The Beatles demo tape famously rejected by Decca Records in 1962 will go under the auctioneer’s hammer later this month.
The seven track demo, which contains the Fab Four’s cover of the Motown classic ‘Money (That’s What I Want)‘ – which would go on to feature on their second UK LP ‘With The Beatles‘ – as well as ‘Like Dreamers Do‘, ‘Take Good Care Of My Baby‘, ‘Three Cool Cats‘, ‘Love Of The Loved‘, ‘Memphis‘ and ‘Crying Waiting Hoping‘, was recorded at Decca Records’ London base on New Year’s Day 1962, but rebuffed by executive Dick Rowe with the now notorious comment that ‘guitar music is on the way out’, and who thus concluded that the young Liverpool group ‘had no future in showbusiness’.
By the October of that year, The Beatles had instead signed to EMI and were ready to begin their unrivalled success story with the release of debut single ‘Love Me Do‘, while Decca would slightly cushion the blow by adding The Rolling Stones to their family.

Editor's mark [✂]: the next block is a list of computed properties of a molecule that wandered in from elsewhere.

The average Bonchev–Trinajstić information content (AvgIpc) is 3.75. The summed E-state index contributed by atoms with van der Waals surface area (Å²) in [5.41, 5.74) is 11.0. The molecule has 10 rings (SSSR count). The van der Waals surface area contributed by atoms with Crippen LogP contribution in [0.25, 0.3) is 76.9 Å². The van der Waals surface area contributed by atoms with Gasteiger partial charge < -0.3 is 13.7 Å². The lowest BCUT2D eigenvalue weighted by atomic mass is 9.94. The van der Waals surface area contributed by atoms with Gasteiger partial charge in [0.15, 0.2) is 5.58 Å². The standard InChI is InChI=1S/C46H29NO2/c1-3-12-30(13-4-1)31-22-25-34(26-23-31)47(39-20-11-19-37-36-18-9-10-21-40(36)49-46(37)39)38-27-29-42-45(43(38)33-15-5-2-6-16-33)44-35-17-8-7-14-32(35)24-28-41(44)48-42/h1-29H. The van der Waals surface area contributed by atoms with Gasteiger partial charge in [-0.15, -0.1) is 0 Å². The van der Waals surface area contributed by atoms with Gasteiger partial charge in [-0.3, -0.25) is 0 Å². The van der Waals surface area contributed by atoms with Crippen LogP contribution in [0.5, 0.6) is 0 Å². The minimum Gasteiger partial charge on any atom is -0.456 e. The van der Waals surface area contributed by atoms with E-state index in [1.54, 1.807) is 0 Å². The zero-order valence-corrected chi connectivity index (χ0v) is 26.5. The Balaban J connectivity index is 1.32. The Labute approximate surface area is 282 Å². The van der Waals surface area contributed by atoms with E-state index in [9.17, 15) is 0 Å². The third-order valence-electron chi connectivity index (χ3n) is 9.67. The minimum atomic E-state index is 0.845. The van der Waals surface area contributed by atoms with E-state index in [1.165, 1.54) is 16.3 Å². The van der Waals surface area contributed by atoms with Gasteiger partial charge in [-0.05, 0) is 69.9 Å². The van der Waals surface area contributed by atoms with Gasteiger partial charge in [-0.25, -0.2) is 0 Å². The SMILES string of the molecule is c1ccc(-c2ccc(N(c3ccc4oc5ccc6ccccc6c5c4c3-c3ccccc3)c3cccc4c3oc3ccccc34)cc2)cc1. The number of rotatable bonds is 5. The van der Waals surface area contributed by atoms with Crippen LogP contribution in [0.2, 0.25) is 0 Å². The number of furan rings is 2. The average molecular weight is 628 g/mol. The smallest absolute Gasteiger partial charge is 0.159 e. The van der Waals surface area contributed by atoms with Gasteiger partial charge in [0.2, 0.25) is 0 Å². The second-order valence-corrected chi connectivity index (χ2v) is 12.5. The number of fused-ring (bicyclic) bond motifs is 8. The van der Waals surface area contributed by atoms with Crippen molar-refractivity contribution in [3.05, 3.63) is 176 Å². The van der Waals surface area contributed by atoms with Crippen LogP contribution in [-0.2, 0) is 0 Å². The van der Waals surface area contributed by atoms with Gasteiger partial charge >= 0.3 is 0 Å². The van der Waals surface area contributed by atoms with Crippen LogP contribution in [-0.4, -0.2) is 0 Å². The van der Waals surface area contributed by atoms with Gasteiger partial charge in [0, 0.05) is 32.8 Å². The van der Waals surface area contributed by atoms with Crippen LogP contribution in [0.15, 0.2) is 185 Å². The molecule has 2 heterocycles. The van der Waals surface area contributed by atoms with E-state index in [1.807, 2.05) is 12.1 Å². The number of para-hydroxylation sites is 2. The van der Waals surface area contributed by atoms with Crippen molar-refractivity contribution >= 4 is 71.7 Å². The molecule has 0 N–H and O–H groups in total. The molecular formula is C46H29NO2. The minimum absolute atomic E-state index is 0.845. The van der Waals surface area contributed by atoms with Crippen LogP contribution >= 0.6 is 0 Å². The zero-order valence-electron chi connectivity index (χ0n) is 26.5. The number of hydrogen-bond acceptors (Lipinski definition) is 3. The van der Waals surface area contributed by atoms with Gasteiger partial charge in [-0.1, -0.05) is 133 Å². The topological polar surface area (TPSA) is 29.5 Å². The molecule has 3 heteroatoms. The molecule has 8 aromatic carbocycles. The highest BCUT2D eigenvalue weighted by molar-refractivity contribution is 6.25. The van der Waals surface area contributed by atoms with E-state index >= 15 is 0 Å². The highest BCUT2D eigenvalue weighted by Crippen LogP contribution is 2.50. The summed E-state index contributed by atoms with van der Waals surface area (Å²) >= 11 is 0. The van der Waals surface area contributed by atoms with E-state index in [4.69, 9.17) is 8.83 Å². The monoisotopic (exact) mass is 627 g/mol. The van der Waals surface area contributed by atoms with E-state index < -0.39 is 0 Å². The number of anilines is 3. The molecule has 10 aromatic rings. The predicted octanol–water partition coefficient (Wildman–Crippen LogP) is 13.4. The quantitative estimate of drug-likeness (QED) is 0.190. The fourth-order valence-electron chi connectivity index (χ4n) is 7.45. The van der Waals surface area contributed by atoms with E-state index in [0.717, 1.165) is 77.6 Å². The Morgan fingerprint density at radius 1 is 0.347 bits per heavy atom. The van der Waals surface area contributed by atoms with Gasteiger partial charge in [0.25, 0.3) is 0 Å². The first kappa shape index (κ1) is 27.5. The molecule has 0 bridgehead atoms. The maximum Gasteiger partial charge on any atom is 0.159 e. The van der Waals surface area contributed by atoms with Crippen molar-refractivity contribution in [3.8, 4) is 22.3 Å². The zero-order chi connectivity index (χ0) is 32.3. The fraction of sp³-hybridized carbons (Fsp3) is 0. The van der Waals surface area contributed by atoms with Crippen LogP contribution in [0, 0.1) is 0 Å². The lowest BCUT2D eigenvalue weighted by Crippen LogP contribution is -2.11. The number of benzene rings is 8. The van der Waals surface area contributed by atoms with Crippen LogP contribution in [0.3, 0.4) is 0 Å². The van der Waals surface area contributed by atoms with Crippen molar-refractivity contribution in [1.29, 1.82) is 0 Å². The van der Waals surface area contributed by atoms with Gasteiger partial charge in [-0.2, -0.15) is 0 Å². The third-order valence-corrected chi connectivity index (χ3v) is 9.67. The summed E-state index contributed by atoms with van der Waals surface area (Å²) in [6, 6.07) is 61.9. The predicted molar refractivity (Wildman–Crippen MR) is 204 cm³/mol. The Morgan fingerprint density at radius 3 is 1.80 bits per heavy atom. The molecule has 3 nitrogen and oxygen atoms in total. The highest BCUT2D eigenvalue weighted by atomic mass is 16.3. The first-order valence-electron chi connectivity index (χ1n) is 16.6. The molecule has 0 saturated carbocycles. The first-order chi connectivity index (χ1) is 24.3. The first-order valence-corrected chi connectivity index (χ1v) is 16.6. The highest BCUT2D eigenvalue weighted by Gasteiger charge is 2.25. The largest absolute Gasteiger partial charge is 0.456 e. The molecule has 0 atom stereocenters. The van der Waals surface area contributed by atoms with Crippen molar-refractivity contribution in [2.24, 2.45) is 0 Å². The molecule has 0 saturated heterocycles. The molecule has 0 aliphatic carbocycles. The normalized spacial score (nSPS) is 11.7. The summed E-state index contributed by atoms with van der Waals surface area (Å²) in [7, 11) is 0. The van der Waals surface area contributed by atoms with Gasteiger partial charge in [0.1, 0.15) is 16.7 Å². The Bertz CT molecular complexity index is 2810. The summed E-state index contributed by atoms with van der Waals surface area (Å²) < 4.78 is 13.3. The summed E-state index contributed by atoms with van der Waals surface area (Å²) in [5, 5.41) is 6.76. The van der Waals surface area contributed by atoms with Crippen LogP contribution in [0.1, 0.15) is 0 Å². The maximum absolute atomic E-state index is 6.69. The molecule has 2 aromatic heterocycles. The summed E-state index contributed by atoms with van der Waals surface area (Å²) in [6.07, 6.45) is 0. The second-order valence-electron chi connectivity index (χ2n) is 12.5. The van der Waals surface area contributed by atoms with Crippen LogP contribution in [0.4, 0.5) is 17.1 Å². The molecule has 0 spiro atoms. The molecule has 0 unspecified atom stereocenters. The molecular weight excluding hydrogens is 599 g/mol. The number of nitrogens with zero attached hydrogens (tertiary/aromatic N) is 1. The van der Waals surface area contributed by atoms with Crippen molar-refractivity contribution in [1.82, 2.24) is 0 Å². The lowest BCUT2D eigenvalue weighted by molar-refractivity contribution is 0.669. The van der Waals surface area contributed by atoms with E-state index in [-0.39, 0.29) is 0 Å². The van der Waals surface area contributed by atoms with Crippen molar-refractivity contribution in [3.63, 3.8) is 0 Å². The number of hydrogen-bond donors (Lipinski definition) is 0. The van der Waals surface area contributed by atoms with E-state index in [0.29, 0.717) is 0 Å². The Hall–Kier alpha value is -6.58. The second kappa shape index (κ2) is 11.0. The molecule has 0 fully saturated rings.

The demo recording has never been officially released, while the master tape found its way into the possession of a music collector back in 2002 after previously being owned by Beatles manager Brian Epstein and later an EMI employee. It will go on sale at the Fame Bureau auction in London’s Mayfair on November 27th.
“It is totally unique and the sound quality is crystal clear,” Ted Owen, of Fame Bureau has told The Telegraph. “They are copying the American style, the style of artists like Buddy Holly and Chuck Berry. Those were the days of Rock and Roll and everybody who was trying to make a name for themselves were trying to replicate that style.”
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